Newcastle University – Drug Discovery
Drug discovery is getting harder.
It is no secret that research and development spending by pharmaceutical companies has become less productive in recent decades. The Office of Health Economics estimates the average cost of developing a drug at £1.2bn. It can take around 10 to 15 years to reach the market. Many drugs fail clinical trials. And even then, there’s concern that bacteria are becoming more effective at adapting to attacks.
In 2002, Malcolm Young and Peter Andras were among the co-founders of a university spin-out company called e-Therapeutics. Their perspective was that the industry needed to change the way it thought about combatting disease.
“The conventional way of doing it was to get a number of chemical compounds secreted by fungi or other bacteria, and see if they worked on a disease”, says Peter Andras. “You’d look at molecules secreted by an organism that had antibiotic effects, and measure how effective they were.
“It was essentially a trial and error approach, but there weren’t many other alternatives.”
Many traditional antibiotic molecules block the functionality of certain target molecules that play an important role in certain bacteria. The danger of this is that bacteria could adapt to familiar assaults, recruiting enzymes that break up the antibiotic molecules or render them ineffective through modification.
Instead, e-Therapeutics used algorithms to map the networks of interaction between proteins of bacteria and cells of their host organism. From there, it could identify targets; not just the network hubs and bottlenecks that drugs traditionally attacked, but other structurally-important elements that were previously ignored. It also advocated combining drugs to hit more than one target simulaneously, making defence a much trickier task for the bacteria.
“If you attack unusual targets the chance of the bacteria working against them is much lower”, says Andras. “If you can target two molecules rather than one, the bacteria needs to defend against two attacks at the same time.”
This approach did not just open up new targets in the battle against complex diseases such as depression and cancer. It allowed drug companies to re-purpose drugs that may not have been effective on their own, by using them in combination with others.
Five years after being established, e-Therapeutics listed on the London Stock Exchange’s Alternative Investment Market. By 2013, it was valued at £92.7m, and was the eighth-largest pharmaceutical/biotech company in the UK marketplace by market capitalisation.
According to the UK Higher Education Business Community and Interaction Survey, the average external investment in a university spin-out was around £700,000 per company. e-Therapeutics raised £18m in 2011, and a further £40m in 2013.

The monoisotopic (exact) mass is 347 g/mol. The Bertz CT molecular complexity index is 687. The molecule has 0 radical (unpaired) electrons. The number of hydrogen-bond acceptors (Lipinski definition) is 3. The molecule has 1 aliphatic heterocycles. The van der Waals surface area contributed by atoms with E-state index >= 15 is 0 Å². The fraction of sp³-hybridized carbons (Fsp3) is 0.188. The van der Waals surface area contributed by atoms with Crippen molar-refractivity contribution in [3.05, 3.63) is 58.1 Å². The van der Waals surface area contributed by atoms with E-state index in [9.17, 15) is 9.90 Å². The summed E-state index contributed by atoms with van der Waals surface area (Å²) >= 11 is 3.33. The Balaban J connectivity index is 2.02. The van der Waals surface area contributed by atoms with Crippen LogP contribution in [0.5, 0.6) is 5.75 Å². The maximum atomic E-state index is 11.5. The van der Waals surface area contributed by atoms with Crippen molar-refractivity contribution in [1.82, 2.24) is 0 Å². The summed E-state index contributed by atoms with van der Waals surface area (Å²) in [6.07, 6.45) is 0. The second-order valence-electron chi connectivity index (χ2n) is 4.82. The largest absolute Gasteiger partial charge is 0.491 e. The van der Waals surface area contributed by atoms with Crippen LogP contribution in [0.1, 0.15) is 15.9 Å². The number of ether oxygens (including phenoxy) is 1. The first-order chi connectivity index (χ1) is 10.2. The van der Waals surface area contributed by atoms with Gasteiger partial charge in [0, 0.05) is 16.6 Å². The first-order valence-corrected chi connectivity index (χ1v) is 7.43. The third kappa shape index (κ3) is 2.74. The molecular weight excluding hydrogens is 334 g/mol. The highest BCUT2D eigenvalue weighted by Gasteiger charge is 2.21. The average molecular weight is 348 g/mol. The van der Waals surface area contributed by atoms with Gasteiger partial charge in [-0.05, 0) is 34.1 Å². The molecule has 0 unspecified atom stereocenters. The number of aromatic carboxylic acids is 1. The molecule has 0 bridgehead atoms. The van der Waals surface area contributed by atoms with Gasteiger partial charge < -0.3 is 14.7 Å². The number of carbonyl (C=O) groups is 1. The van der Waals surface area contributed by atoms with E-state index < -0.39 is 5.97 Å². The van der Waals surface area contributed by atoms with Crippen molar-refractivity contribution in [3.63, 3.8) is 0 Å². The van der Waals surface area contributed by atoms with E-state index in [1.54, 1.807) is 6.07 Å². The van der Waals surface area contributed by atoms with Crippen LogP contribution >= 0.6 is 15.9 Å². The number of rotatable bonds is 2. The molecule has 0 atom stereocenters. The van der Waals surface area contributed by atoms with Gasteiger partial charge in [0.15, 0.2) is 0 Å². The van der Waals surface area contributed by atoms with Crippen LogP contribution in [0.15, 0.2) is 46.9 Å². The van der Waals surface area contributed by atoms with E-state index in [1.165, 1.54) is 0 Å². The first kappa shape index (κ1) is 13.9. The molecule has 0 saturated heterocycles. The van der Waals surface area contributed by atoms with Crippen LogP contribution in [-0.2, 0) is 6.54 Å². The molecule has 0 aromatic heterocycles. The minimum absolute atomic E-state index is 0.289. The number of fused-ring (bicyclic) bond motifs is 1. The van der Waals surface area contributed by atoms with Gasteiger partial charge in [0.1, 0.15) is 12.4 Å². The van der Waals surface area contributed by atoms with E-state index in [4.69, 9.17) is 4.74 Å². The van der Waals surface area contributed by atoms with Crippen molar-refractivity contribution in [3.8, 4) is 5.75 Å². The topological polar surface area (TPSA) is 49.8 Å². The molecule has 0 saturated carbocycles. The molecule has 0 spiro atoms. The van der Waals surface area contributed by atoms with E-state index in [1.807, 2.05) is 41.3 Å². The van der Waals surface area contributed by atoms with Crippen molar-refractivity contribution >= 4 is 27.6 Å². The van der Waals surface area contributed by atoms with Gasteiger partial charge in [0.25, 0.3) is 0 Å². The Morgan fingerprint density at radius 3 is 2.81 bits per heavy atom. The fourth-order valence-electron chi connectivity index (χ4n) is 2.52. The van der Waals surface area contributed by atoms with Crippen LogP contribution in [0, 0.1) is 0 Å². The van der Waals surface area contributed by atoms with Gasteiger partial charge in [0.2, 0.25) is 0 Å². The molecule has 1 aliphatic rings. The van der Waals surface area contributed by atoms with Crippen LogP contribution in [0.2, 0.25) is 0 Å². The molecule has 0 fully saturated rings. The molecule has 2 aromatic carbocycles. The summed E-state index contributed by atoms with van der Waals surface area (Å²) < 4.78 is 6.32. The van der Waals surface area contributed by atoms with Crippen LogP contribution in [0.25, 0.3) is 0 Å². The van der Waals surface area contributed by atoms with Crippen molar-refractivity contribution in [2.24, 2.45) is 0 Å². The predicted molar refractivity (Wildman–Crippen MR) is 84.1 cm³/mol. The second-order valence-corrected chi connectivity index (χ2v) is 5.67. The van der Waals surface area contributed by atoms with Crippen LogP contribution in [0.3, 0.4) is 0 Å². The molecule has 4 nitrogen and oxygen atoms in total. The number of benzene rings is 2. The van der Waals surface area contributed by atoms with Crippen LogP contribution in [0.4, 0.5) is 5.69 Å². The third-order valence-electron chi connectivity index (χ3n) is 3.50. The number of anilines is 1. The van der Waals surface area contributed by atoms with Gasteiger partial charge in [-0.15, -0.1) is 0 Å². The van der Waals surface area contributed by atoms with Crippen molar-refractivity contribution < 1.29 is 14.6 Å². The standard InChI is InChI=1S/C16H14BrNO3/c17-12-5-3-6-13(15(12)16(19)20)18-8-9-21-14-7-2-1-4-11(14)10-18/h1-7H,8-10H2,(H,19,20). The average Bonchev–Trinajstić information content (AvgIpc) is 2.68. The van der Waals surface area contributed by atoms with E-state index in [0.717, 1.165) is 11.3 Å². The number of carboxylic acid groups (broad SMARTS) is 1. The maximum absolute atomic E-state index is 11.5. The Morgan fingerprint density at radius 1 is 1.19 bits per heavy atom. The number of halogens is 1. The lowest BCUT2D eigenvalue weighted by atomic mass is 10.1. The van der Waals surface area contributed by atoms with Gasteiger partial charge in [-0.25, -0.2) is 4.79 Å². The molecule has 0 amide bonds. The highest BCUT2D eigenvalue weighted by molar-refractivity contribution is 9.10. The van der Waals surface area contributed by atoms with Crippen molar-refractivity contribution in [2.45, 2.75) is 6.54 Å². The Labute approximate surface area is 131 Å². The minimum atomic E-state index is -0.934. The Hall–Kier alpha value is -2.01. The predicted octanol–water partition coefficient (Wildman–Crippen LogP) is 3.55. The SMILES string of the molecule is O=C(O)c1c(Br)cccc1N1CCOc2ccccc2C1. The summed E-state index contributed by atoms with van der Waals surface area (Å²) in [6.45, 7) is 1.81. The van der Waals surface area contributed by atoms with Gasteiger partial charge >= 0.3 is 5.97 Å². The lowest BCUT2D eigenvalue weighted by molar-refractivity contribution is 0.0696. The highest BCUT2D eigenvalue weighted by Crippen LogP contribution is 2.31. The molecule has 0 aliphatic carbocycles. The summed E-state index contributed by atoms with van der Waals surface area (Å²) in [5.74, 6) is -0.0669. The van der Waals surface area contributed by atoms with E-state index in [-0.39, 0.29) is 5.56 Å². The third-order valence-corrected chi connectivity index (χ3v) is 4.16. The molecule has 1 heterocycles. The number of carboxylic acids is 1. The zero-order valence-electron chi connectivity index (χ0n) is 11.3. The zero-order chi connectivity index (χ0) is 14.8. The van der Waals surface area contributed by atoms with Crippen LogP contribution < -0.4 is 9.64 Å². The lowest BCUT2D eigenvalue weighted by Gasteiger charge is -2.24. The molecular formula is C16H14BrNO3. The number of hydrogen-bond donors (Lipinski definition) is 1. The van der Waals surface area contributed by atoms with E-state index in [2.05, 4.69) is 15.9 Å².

So how did it start?
In 2002, Peter Andras joined Newcastle University’s School of Computing Science as a Lecturer in Complex Systems. His expertise was in network analysis and its applications, and he worked with colleagues to develop algorithms that analysed how a bacterial protein interaction network was structured. The team then identified the right set of proteins to target, based on how much the protein representing nodes of the network contributed to the structural integrity of the network. For example, penicillin-binding proteins that are targeted by penicillin are structurally critical bottlenecks, while ribosomal proteins attacked by tetracycline are hubs in the protein interaction networks of bacteria.
Having developed an algorithm to pick out these targets, they put them in a workflow to help prioritise which drug candidates would be tested first.
Anil Wipat led the workflow development, working with e-Therapeutics as part of a Knowledge Transfer Partnership. The team also collaborated with the Faculty of Medical Sciences.
“Our most intensive research was from 2002 to 2007. We collaborated with biologists, and tried to develop the visualisation side as well.
“We published a few papers but mainly focused on patents. Our first patents were in 2007/8, and since that time we’ve added a number of patents in the UK, US and EU relating to this technology.
“The project managed to get a few extensions, and the company got some small amounts of funding from local investment funds. In 2007, the first major investment came in.”
There are currently 20 e-Therapeutics employees located between sites in Oxfordshire and in Newcastle. Andras is not one of them. He retains a shareholding but began a new stream of research on network analysis in 2008. He is now at Keele University.
“My current work applies the same type of thinking to large-scale software systems. We look at automated tools that identify the right parts of the code to change in order to fix or modify the behavior of the software. We discover which methods or functions are most important, and which relate to certain requirements.”
In the meantime, two drugs developed by e-Therapeutics are being evaluated in clinical trials. Anti-cancer drug candidate ETS2101 is in Phase 1 in the UK and US. The second is an anti-depressant called ETS601, which is beginning its Phase 2b trial shortly.
The contribution has not been forgotten. According to company CEO Malcolm Young, the work of Andras and Wipat at Newcastle University “has positioned e-Therapeutics as a world leader in the new science of network pharmacology drug discovery”.http://cs-academic-impact.uk/e-thereputics/Case Study